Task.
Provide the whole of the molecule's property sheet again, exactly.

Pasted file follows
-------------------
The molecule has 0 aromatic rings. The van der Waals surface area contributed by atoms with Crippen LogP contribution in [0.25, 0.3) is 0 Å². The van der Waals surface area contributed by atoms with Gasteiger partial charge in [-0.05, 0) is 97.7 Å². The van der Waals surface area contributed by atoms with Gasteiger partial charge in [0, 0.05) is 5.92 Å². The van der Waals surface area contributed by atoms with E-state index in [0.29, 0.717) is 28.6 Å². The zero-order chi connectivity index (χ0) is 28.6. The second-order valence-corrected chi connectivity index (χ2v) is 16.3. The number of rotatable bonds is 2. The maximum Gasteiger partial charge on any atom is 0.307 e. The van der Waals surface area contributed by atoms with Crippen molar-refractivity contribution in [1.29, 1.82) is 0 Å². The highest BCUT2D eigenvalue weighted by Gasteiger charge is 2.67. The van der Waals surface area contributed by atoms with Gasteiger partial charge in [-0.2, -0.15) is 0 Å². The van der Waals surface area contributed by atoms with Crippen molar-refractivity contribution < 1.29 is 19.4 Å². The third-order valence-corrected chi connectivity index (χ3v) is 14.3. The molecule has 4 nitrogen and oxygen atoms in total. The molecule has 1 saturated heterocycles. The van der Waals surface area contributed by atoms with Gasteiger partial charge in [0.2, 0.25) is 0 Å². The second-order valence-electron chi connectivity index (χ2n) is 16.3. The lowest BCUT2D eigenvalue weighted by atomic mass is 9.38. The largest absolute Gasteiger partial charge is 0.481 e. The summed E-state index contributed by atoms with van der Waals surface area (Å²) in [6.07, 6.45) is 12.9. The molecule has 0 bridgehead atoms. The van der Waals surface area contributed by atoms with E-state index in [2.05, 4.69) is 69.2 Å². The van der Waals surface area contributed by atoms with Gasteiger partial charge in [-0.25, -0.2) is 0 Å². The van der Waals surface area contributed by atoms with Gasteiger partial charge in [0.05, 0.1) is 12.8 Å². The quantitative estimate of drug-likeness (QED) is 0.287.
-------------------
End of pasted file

The molecule has 0 aromatic rings. The van der Waals surface area contributed by atoms with Crippen LogP contribution in [0.25, 0.3) is 0 Å². The van der Waals surface area contributed by atoms with Gasteiger partial charge in [-0.05, 0) is 97.7 Å². The van der Waals surface area contributed by atoms with Gasteiger partial charge in [0, 0.05) is 5.92 Å². The van der Waals surface area contributed by atoms with E-state index in [0.29, 0.717) is 28.6 Å². The zero-order chi connectivity index (χ0) is 28.6. The second-order valence-corrected chi connectivity index (χ2v) is 16.3. The number of rotatable bonds is 2. The maximum Gasteiger partial charge on any atom is 0.307 e. The van der Waals surface area contributed by atoms with Crippen molar-refractivity contribution in [1.29, 1.82) is 0 Å². The highest BCUT2D eigenvalue weighted by Gasteiger charge is 2.67. The van der Waals surface area contributed by atoms with Gasteiger partial charge in [-0.2, -0.15) is 0 Å². The van der Waals surface area contributed by atoms with Crippen molar-refractivity contribution < 1.29 is 19.4 Å². The third-order valence-corrected chi connectivity index (χ3v) is 14.3. The molecule has 4 nitrogen and oxygen atoms in total. The molecule has 1 saturated heterocycles. The van der Waals surface area contributed by atoms with Gasteiger partial charge in [0.2, 0.25) is 0 Å². The second-order valence-electron chi connectivity index (χ2n) is 16.3. The lowest BCUT2D eigenvalue weighted by atomic mass is 9.38. The largest absolute Gasteiger partial charge is 0.481 e. The summed E-state index contributed by atoms with van der Waals surface area (Å²) in [6.07, 6.45) is 12.9. The molecule has 0 bridgehead atoms. The van der Waals surface area contributed by atoms with E-state index in [2.05, 4.69) is 69.2 Å². The van der Waals surface area contributed by atoms with Gasteiger partial charge in [-0.25, -0.2) is 0 Å². The van der Waals surface area contributed by atoms with Gasteiger partial charge in [0.05, 0.1) is 12.8 Å². The quantitative estimate of drug-likeness (QED) is 0.287.